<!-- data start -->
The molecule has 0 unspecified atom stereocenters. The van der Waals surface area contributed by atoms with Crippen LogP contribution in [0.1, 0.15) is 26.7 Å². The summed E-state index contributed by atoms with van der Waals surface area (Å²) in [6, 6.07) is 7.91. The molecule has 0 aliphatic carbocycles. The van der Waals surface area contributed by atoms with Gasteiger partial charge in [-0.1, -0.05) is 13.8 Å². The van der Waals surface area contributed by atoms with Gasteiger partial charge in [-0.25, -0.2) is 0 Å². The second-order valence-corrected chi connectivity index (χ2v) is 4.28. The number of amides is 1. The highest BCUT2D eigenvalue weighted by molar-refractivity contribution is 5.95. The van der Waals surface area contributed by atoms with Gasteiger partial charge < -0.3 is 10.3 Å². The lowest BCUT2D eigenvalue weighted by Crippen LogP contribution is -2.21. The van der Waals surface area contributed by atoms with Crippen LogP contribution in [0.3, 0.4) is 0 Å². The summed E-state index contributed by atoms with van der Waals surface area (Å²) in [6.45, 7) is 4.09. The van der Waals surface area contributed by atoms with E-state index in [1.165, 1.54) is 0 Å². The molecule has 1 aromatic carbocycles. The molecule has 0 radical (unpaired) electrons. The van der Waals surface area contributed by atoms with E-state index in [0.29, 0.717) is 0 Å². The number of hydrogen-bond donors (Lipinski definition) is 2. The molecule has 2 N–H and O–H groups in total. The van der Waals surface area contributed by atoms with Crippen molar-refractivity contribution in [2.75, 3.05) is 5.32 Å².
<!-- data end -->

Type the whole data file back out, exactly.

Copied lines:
The molecule has 0 unspecified atom stereocenters. The van der Waals surface area contributed by atoms with Crippen LogP contribution in [0.1, 0.15) is 26.7 Å². The summed E-state index contributed by atoms with van der Waals surface area (Å²) in [6, 6.07) is 7.91. The molecule has 0 aliphatic carbocycles. The van der Waals surface area contributed by atoms with Gasteiger partial charge in [-0.1, -0.05) is 13.8 Å². The van der Waals surface area contributed by atoms with Gasteiger partial charge in [-0.25, -0.2) is 0 Å². The second-order valence-corrected chi connectivity index (χ2v) is 4.28. The number of amides is 1. The highest BCUT2D eigenvalue weighted by molar-refractivity contribution is 5.95. The van der Waals surface area contributed by atoms with Gasteiger partial charge < -0.3 is 10.3 Å². The lowest BCUT2D eigenvalue weighted by Crippen LogP contribution is -2.21. The van der Waals surface area contributed by atoms with Crippen LogP contribution in [0.3, 0.4) is 0 Å². The summed E-state index contributed by atoms with van der Waals surface area (Å²) in [6.45, 7) is 4.09. The van der Waals surface area contributed by atoms with E-state index in [1.165, 1.54) is 0 Å². The molecule has 1 aromatic carbocycles. The molecule has 0 radical (unpaired) electrons. The van der Waals surface area contributed by atoms with E-state index in [0.29, 0.717) is 0 Å². The number of hydrogen-bond donors (Lipinski definition) is 2. The molecule has 2 N–H and O–H groups in total. The van der Waals surface area contributed by atoms with Crippen molar-refractivity contribution in [2.75, 3.05) is 5.32 Å².